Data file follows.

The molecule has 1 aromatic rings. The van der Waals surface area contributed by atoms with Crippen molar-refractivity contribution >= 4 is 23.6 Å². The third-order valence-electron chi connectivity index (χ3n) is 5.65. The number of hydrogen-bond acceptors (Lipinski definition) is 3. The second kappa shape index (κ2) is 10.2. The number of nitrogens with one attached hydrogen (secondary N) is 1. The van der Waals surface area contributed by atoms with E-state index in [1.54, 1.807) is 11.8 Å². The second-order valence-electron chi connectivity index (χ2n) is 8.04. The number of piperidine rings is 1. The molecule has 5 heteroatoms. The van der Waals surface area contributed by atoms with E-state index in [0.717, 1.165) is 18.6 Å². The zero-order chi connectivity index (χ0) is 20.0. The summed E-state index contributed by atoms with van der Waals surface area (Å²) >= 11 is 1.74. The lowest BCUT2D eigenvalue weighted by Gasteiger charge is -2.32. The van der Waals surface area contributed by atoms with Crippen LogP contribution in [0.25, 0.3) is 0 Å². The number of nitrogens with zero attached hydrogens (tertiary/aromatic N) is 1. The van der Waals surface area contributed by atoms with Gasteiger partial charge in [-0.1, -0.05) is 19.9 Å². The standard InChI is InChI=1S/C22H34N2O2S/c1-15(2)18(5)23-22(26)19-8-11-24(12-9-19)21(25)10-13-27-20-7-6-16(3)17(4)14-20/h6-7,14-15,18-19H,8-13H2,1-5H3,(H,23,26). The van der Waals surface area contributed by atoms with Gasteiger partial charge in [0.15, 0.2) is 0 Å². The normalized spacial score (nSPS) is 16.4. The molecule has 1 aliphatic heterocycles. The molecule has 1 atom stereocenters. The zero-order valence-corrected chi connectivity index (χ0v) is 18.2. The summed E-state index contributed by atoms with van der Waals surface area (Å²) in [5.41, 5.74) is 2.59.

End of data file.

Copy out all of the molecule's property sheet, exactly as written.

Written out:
The molecule has 1 aromatic rings. The van der Waals surface area contributed by atoms with Crippen molar-refractivity contribution >= 4 is 23.6 Å². The third-order valence-electron chi connectivity index (χ3n) is 5.65. The number of hydrogen-bond acceptors (Lipinski definition) is 3. The second kappa shape index (κ2) is 10.2. The number of nitrogens with one attached hydrogen (secondary N) is 1. The van der Waals surface area contributed by atoms with E-state index in [1.54, 1.807) is 11.8 Å². The second-order valence-electron chi connectivity index (χ2n) is 8.04. The number of piperidine rings is 1. The molecule has 5 heteroatoms. The van der Waals surface area contributed by atoms with E-state index in [0.717, 1.165) is 18.6 Å². The zero-order chi connectivity index (χ0) is 20.0. The summed E-state index contributed by atoms with van der Waals surface area (Å²) >= 11 is 1.74. The lowest BCUT2D eigenvalue weighted by Gasteiger charge is -2.32. The van der Waals surface area contributed by atoms with Crippen LogP contribution in [0.25, 0.3) is 0 Å². The number of nitrogens with zero attached hydrogens (tertiary/aromatic N) is 1. The van der Waals surface area contributed by atoms with Gasteiger partial charge in [-0.1, -0.05) is 19.9 Å². The standard InChI is InChI=1S/C22H34N2O2S/c1-15(2)18(5)23-22(26)19-8-11-24(12-9-19)21(25)10-13-27-20-7-6-16(3)17(4)14-20/h6-7,14-15,18-19H,8-13H2,1-5H3,(H,23,26). The van der Waals surface area contributed by atoms with Gasteiger partial charge in [0.15, 0.2) is 0 Å². The normalized spacial score (nSPS) is 16.4. The molecule has 1 aliphatic heterocycles. The molecule has 1 atom stereocenters. The zero-order valence-corrected chi connectivity index (χ0v) is 18.2. The summed E-state index contributed by atoms with van der Waals surface area (Å²) in [5.41, 5.74) is 2.59.